There was also one or two ‘Hands-on sessions’ a day which we could choose from a variety of workshop topics. Some of these were repeated which was very good as it was always hard to choose between them! I chose sessions on ‘Place’, sensory details, character, fariytale retellings, and close reading.
There was variation in everything that was presented throughout the week. Peter Jacobi stressed how vital reading your copy aloud is. Jillian Sullivan described how our own lives can unfold like a ‘Hero’s Journey’ and how to recognise opportunities when they come knocking. Anna-Marie McLemore posed big questions to ask yourself: What do I want to say with this book? And what do I want to say with my career? It is okay to explore similar themes over the course of your writing, because you’ll be looking at it from different angles. It’s a matter of discovering the thing that is more important than your fear. (That hit home, I can tell you.)
Linda Sue Park revelled in the details. You have to be passionate about the details. How they filter through into your writing needs careful consideration, but if you’re not interested in the substance of your worldbuilding, then why would the reader be? Shandra Strickland stepped us through the mechanics of picture book making, and her process illustrating them. Linda Epstein gave us a literary agent’s perspective in a Q&A. And Matali Perkins spoke on our final day about her own journey in writing, and described it as a vocation. She urged us to think about how we’re serving the planet with what we write.
All of this BARELY scratches the surface of the learning and growth that took place that week. And that is only one part of the experience too. All week we were shepherded by the lovely Alison Green Myers who’s enthusiasm was contagious. The community that was built was so uplifting. I met SO MANY brilliant, passionate, engaged, wonderful people at every stage of their writing lives. I’ve made friends for life.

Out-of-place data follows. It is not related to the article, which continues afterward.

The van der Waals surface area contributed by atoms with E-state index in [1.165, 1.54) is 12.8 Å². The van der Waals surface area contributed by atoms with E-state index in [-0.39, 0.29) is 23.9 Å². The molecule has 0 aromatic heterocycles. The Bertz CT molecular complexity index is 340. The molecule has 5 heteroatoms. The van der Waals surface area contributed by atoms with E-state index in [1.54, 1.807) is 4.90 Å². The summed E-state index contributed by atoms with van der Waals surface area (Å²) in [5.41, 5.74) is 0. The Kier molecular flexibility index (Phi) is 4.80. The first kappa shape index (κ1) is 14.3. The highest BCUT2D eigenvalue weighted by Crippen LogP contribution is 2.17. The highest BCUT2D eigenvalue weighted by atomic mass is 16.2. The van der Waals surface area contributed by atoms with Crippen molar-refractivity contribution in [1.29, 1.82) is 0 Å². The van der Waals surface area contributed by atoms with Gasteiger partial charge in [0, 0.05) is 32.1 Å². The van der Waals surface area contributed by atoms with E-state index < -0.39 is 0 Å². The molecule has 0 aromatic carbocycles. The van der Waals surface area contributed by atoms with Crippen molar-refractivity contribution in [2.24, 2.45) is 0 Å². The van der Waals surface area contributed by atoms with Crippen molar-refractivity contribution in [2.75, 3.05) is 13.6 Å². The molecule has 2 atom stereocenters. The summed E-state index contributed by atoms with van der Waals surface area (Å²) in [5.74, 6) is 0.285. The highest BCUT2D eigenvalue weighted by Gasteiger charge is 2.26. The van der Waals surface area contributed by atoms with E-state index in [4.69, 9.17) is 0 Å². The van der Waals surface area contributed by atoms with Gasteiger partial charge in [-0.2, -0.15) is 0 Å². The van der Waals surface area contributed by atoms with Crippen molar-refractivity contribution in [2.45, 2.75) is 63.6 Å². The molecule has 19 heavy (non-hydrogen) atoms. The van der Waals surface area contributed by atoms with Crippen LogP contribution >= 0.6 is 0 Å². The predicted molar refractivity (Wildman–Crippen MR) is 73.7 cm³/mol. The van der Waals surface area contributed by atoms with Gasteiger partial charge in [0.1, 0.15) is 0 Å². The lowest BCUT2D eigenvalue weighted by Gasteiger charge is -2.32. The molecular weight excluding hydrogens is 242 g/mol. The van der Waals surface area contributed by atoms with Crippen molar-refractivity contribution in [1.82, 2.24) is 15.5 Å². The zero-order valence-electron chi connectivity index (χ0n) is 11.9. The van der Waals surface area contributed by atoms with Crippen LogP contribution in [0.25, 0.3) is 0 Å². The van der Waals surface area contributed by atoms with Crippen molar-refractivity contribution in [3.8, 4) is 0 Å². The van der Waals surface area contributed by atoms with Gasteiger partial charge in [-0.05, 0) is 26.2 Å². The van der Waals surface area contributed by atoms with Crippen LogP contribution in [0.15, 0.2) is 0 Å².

I’d also be remiss to not mention the food. Honestly, my mouth waters now, months later, simply thinking about it. Especially the bacon.
My experience was a pure delight from beginning to end. Ever since I left (even before I left) I’ve been plotting how to return. I’m a convert now and would recommend Highlights Foundation to any creator of children’s literature I met.
Serendipity was on my side too, as I’ve already described, Highlights was what helped the stars align, right place, right time, with the work I’d done on my manuscript under my belt so that when I met Linda Epstein and she invited me to pitch to her, it led to our happy arrangement. Now I can say I have a fabulous literary agent!
If my life were a Venn Diagram, and three of the major circles were writing, bookselling and sense of self, this trip brought them all together without any discrepancies. I feel whole, as I know my growth and development were. Now I’m hungry to keep growing.
But of all the closing thoughts/final pieces of advice we were offered, the one that resounded loudest (like a gong upside the head!) was when Lamar Giles stated simply, “Stop bullshitting. If you don’t do the work, who will?”
This is me, doing the work.
(The writing, not the swinging… that’s just a visual representation of my my joy)